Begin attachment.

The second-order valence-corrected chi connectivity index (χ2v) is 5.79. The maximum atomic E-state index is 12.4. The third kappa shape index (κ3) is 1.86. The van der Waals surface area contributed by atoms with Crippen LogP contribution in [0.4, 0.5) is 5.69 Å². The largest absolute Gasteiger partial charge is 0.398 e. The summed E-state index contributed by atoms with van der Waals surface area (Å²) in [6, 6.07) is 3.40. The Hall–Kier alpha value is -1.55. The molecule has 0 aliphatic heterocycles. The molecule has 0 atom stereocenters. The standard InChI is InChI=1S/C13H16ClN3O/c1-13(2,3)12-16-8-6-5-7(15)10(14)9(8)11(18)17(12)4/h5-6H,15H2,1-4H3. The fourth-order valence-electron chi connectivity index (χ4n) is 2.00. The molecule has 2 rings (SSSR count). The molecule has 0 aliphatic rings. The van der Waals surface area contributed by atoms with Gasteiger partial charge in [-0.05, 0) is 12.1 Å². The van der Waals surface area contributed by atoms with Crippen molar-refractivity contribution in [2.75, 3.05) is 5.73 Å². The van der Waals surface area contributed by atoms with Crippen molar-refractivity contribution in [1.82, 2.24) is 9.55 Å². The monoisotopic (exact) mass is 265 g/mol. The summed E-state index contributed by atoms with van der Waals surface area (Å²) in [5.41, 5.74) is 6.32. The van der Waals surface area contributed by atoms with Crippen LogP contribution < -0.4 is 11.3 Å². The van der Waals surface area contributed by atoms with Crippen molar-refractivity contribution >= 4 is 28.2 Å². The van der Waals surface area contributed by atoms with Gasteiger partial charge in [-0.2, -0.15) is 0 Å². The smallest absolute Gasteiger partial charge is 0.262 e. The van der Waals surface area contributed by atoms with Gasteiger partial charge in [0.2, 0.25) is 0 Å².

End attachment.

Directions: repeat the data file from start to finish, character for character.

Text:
The second-order valence-corrected chi connectivity index (χ2v) is 5.79. The maximum atomic E-state index is 12.4. The third kappa shape index (κ3) is 1.86. The van der Waals surface area contributed by atoms with Crippen LogP contribution in [0.4, 0.5) is 5.69 Å². The largest absolute Gasteiger partial charge is 0.398 e. The summed E-state index contributed by atoms with van der Waals surface area (Å²) in [6, 6.07) is 3.40. The Hall–Kier alpha value is -1.55. The molecule has 0 aliphatic heterocycles. The molecule has 0 atom stereocenters. The standard InChI is InChI=1S/C13H16ClN3O/c1-13(2,3)12-16-8-6-5-7(15)10(14)9(8)11(18)17(12)4/h5-6H,15H2,1-4H3. The fourth-order valence-electron chi connectivity index (χ4n) is 2.00. The molecule has 2 rings (SSSR count). The molecule has 0 aliphatic rings. The van der Waals surface area contributed by atoms with Gasteiger partial charge in [-0.05, 0) is 12.1 Å². The van der Waals surface area contributed by atoms with Crippen molar-refractivity contribution in [2.75, 3.05) is 5.73 Å². The van der Waals surface area contributed by atoms with Crippen molar-refractivity contribution in [1.82, 2.24) is 9.55 Å². The monoisotopic (exact) mass is 265 g/mol. The summed E-state index contributed by atoms with van der Waals surface area (Å²) in [5.41, 5.74) is 6.32. The van der Waals surface area contributed by atoms with Crippen LogP contribution < -0.4 is 11.3 Å². The van der Waals surface area contributed by atoms with Crippen molar-refractivity contribution >= 4 is 28.2 Å². The van der Waals surface area contributed by atoms with Gasteiger partial charge in [-0.2, -0.15) is 0 Å². The smallest absolute Gasteiger partial charge is 0.262 e. The van der Waals surface area contributed by atoms with Gasteiger partial charge in [0.2, 0.25) is 0 Å².